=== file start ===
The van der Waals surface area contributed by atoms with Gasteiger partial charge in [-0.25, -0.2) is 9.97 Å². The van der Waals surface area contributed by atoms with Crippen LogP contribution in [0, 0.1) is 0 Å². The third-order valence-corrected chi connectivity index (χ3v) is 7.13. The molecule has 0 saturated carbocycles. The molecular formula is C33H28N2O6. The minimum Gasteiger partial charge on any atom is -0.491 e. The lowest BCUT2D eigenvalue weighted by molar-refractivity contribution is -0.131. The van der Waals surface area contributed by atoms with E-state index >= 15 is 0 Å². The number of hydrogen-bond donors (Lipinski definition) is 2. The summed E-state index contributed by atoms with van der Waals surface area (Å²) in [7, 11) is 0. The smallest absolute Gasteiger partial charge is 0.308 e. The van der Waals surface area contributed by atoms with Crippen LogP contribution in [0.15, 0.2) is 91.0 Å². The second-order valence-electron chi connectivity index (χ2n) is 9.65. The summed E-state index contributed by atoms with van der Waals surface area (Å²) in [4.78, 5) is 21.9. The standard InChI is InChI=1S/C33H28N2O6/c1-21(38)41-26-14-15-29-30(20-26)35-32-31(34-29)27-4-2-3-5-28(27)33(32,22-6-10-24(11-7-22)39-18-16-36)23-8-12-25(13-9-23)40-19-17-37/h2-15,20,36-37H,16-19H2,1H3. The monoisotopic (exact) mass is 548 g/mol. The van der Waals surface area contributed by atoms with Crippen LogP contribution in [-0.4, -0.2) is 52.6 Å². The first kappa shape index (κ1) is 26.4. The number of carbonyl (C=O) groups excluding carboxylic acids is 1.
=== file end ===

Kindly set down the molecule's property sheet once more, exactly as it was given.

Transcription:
The van der Waals surface area contributed by atoms with Gasteiger partial charge in [-0.25, -0.2) is 9.97 Å². The van der Waals surface area contributed by atoms with Crippen LogP contribution in [0, 0.1) is 0 Å². The third-order valence-corrected chi connectivity index (χ3v) is 7.13. The molecule has 0 saturated carbocycles. The molecular formula is C33H28N2O6. The minimum Gasteiger partial charge on any atom is -0.491 e. The lowest BCUT2D eigenvalue weighted by molar-refractivity contribution is -0.131. The van der Waals surface area contributed by atoms with E-state index >= 15 is 0 Å². The number of hydrogen-bond donors (Lipinski definition) is 2. The summed E-state index contributed by atoms with van der Waals surface area (Å²) in [7, 11) is 0. The smallest absolute Gasteiger partial charge is 0.308 e. The van der Waals surface area contributed by atoms with Crippen LogP contribution in [0.15, 0.2) is 91.0 Å². The second-order valence-electron chi connectivity index (χ2n) is 9.65. The summed E-state index contributed by atoms with van der Waals surface area (Å²) in [4.78, 5) is 21.9. The standard InChI is InChI=1S/C33H28N2O6/c1-21(38)41-26-14-15-29-30(20-26)35-32-31(34-29)27-4-2-3-5-28(27)33(32,22-6-10-24(11-7-22)39-18-16-36)23-8-12-25(13-9-23)40-19-17-37/h2-15,20,36-37H,16-19H2,1H3. The monoisotopic (exact) mass is 548 g/mol. The van der Waals surface area contributed by atoms with Crippen LogP contribution in [-0.4, -0.2) is 52.6 Å². The first kappa shape index (κ1) is 26.4. The number of carbonyl (C=O) groups excluding carboxylic acids is 1.